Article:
With an ear-shattering boom, the door exploded. Sharp splinters of wood shot across the room. Ed cursed and ducked behind the table. Willow saw him reach for a fire extinguisher as thick, oily black demonic mist billowed through the opening, spread across the floor, and headed straight for Bumper.
Taron lunged for the demon with a powerful two-handed swing. His sword sliced through the sulfuric mist, leaving a trail of blue fire in its path. While a strike like that would have killed a lesser demon, it had no effect at all on this one. The demonic wraith reformed after the blade passed through, boiling and pulsing up into the air until it almost reached the ceiling, then it shot toward Bumper once again.
Ed pulled the pin on the fire extinguisher and blasted a stream of thick foam at the stinking mist, but the stuff went right through the cloud and spread out across the floor.
Snarling and barking, Bumper lunged at the black cloud but Taron caught her by the collar and pulled the feisty mutt back.
It’s after Bumper!
Willow screamed, but she screamed in anger, not fear. She might be nothing more than consciousness at this point, but she still had her powers. Concentrating on the energy swirling about the room, she pulled in all she could and, using Bumper’s voice as a conduit, threw a tremendous blast at the demon.
Willow watched through Bumper’s eyes as everything appeared to slow to stop-action speed. Bumper howled. Willow’s burst of power shot from between the dog’s powerful jaws—a thick stream of brilliant blue sparkles, propelled in a shimmering torrent of pure energy.
Taron’s blade flashed in the overhead light. He raised his arms and then brought his sword down in a smooth yet deadly arc, slicing neatly through the demonic mist.
His stroke was perfectly timed to Willow’s blast.
Combined that way, their power should have worked. Should have killed the demon king except ... instead of hitting the demon, all that energy collided with the broad side of Taron’s crystal blade. Willow couldn’t believe what she was seeing, the sparkling blast of power slamming into crystal, exploding in such bizarre slow motion that it was like watching a movie, one frame at a time.
It seemed to take minutes, not the fraction of a second that was actually needed for all of that power—the energy of crystal combined with all that Willow had gathered—to glance off the faceted blade and explode in a multicolored shower of stars.
Stars that ricocheted in all directions, with the bulk of them turning back in a mass of energy both light and dark. Turning back and bathing Bumper in a fiery storm of cold, sparkling light.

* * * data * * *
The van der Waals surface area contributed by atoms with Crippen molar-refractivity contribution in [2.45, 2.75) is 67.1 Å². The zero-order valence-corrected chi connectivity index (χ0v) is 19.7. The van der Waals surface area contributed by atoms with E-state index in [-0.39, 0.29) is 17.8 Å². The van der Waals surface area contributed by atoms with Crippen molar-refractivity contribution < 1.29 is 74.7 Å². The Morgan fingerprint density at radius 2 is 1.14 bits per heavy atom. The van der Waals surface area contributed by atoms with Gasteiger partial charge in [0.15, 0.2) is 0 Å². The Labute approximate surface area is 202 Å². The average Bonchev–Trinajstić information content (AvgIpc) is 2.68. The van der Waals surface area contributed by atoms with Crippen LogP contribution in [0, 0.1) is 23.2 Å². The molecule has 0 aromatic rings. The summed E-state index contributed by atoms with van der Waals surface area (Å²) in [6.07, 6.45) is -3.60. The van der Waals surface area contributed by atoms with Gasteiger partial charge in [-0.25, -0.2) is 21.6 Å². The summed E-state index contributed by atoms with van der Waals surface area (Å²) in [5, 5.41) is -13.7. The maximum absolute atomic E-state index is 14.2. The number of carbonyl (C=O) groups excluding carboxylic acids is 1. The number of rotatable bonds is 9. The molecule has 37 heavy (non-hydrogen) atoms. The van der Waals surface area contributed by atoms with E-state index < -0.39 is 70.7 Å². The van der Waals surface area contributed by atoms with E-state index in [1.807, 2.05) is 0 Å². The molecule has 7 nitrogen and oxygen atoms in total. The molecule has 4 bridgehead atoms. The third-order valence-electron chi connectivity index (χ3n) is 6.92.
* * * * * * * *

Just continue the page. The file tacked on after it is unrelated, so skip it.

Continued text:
Light that turned Willow’s world entirely dark.
Taron’s sword passed through the demonic mist, trailing a shower of sparks. Cursing, he raised both arms and swung again, but as his blade completed its powerful arc, an unexpected burst of blue sparkles flew out of Bumper’s mouth as if shot from a cannon.
Blue sparkles—Willow’s unmistakable trademark—bursting forth, slamming into the side of his crystal blade and bouncing off. Taron’s curse was lost in a cacophony of horrific sound—the demon’s banshee screech and Bumper’s single, frantic, high-pitched yelp. A roar of wind as the demon coalesced into a dark cyclonic force, spun into a tiny, tight tornado of demonic mist and shot across the workshop.
Ed screamed.
Only it wasn’t Ed—it was all demon, a horrible, harsh demonic shriek of frustration and anger, a powerful cry of unimaginable evil.
Taron spun about with his sword held high, searching for the demon. His sandals hit the slippery foam from Ed’s strange weapon and slid out from under him. Flailing his arms, Taron dropped his sword as he fought for his balance. He managed to grab the edge of the worktable and kept from falling on his butt, but he didn’t see the demon anywhere.
He took a deep breath, steadied himself.
Ed’s fist came out of nowhere and the old man landed a roundhouse punch. He slammed into Taron’s jaw with impossible force. Demonic force. The blow lifted Taron off his feet and sent him flying. He sailed over the model train layout, bounced off the wall on the far side of the room, and landed on the floor.
Stars flashed in front of his eyes, almost as if Willow’s blue sparkles had followed him. Before his head had cleared completely, Ed raced around the table and leaned over him, still howling like a banshee. Taron blinked. Black spots and bright stars filled his vision.
He willed himself to remain conscious.
Nine hells and then some ...
Taron blinked again, tried to focus and wondered if what he saw was real or merely the effect of Ed’s tremendous blow. The old man’s thinning hair stood on end. His eyes were wide and staring, an incongruous vision with the banshee shrieks coming from his wide-open mouth—a mouth filled with row after row of impossibly sharp teeth.
Then, between one heartbeat and the next, the ear-splitting shrieks stopped. The sound just cut off. Stopped dead.
Taron heard himself breathing.
Heard Ed’s deep, ragged breaths. The two of them stared at each other, hearts pounding, lungs heaving. Taron’s jaw throbbed. Ed blinked. Then he cackled—a sound of pure evil that segued into another ungodly howl. Shrieking once again, he turned away, jumped entirely over the table with the model train layout and raced out through the splintered door.
In mere seconds, he’d disappeared into the night.
Once again, silence filled the workshop. No sound but the labored rush of Taron’s breaths and a steady
chug, chug, chug
as the model train engine slowly made its way around the track.
Taron lay on the floor, sucking in huge gulps of air. Stars still spun before his eyes—definitely not Willow’s pretty blue sparkles. He stared straight overhead, trying to figure out which way was up, what had just happened. His head slowly cleared, though the demon’s harsh scream still echoed through his skull.
He rolled to his belly and planted both hands on the floor. Slowly he made it to his knees and rocked there a moment before he decided against trying to stand. The floor spun beneath his nose, so he sort of collapsed in a semi-controlled fall to one side that left him sitting on his butt on the workshop floor.